YOU recognise the voice long before you see the face.
YOU recognise the voice long before you see the face.
Speaking at 100mph with an unmistakable Irish lilt, Pauline McLynn is an immediately captivating cocktail of energy and bonkersness.
“I probably won’t put any verbs in or a full stop anywhere but that’s just the Irish way,” she says the moment our interview begins.
In some ways she is suited to the part of talkative housewife Winnie in Samuel Beckett’s surreal Happy Days, a two-actor play that has Pauline performing largely from within a giant mound of rubble under the blazing sun in Sheffield’s Crucible Studio until June 4.
“I’ve been a bit nervous of the number of people who go: ‘Oh, that’s perfect casting’.
“I’d never read the play or seen it so I thought ‘What does that mean?’ I think it’s that Irish thing that we like to tell stories and we talk.
“It’s all to do with telling the story properly.
“I’ve discovered that I think I might like running
around the place and I don’t do much of that – as you can imagine – in this play. Winnie doesn’t have much to get her by except her stories.
“But I don’t want anyone thinking ‘That’s not for me, that play’. The thing about Beckett, although he does torture actors and we probably deserve it, the story is of very normal people and it’s just really all about a marriage and how these two people try to get each other through the day.
“As surreal as it might look, the story is very everyday, if you like, just a bit heightened. It’s funny 50 years on –it’s still quite out there.
“It’s a very odd thing to watch but mesmerising, I think. It’s a real conversation piece for people afterwards. There’ll be a lot of talk among people having seen it.”
Pauline admits she fell asleep during one of her earliest experiences of another of the Irish Nobel Literature Prize winner’s classics, Waiting For Godot, while studying English at college.
“The key for us is we don’t want it to be too reverent because he wasn’t reverent about his work. Any time he directed, if something wasn’t working he either cut it or said ‘Say it faster’. He knew it was cutting edge but I don’t think he was in any way precious about it.
“It should done as a humane play; I can’t bear pretentious productions. And this is the only very big part he wrote for a woman. I think he wrote it in praise of women. It’s very loving about Winnie and her plight. Willie is a huge presence but sometimes you only hear him in his hole.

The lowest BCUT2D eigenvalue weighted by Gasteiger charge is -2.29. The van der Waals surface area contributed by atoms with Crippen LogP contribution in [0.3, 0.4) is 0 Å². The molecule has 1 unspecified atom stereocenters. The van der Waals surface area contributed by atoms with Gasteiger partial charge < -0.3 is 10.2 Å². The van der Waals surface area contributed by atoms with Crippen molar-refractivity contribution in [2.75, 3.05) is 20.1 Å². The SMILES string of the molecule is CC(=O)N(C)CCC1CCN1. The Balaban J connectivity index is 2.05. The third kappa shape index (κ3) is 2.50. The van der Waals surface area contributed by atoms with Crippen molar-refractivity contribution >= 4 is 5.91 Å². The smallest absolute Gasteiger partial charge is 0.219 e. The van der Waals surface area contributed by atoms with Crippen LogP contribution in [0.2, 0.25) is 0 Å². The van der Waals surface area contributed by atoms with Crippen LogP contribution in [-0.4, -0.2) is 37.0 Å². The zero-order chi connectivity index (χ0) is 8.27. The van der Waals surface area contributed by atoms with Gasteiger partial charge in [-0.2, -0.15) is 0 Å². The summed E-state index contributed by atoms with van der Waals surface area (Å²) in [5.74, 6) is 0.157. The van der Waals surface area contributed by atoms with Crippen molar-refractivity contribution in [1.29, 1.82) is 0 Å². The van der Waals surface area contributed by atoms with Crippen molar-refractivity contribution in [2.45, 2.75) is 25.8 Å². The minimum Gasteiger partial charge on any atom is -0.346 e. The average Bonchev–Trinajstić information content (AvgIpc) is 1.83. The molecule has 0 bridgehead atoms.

But it’s like all of Beckett’s plays, if it’s done properly it’s very human.”
Life after all that Doyle toil
IT is 16 years since Pauline McLynn brought to life the award-winning role of scatty housekeeper Mrs Doyle in the brilliant comedy series Father Ted.
At the time, playing someone much older than she may have been had its advantages with regards to not being pestered in public, so long as she didn’t speak, but it also fooled the odd casting director.
“Sometimes people would see you for parts, I’d walk in and they’d go ‘You’re younger than we thought’,” she recalls. “That was years ago so I’m getting to the right age.
“But when I started acting I tended to get the older ladies parts. It wasn’t until I joined Shameless (Pauline played Libby in the Channel4 hit series) I got to play someone of my own age, or five years younger.
“I did do a lot of dotty ladies but Ted was just great. It’s huger now than it ever was because it’s always on somewhere. I even laugh at it. I don’t see us, I see them, I’ve forgotten so much. It was very, very stupid, very funny. That’s where it beat everything else into a cocked hat.”
Certainly the idea of spending an entire performance within a mound of rubble isn’t too far removed from exploits on Craggy Island.
Beckett is believed to have penned Happy Days while he spent time in Kent awaiting a licence to marry his long-term partner.
With co-star Peter Gowan, who plays husband Willie, out of scene for much of the play, the spotlight is centred on Pauline as she talks, prays and sings her way through life .
“It’s very full on because Winnie speaks all the time. She chatters and does stuff, her little rituals to get her through the day.
“Beckett, if I had him beside me, I would never tire of slapping him. I guess we’re all repetitive people in our way, but when he goes to do a repetition within the play he varies it slightly, just enough to really scupper you if you’re not madly on top of it.”
Bearing in mind Pauline is also a successful novelist with eight adult detective titles to her name and a new deal with Puffin for two books for teenage girls, you have to ask why she would put herself through the stress of tackling Beckett’s humorous but testing tale of female determination. Did she think twice?
“I didn’t and maybe I should have because I’m at that point now where I think ‘I will never know that bit’,” confesses the actress who also starred in Jam & Jerusalem and the films Angela’s Ashes and Heidi.
“It’s like playing Hamlet without any of the interruptions, without the other people in it. There’s only so much Peter can help me with.
“It is fairly hellish to learn but I want people to see it and think it was absolutely effortless. You hear of people having fans underneath and ear-pieces giving them prompts. We’re having none of those. Instead we’re having seven tons of railway ballast that goes between the sleepers, that’s what I’ll be buried under. It just is and you have to go with it.”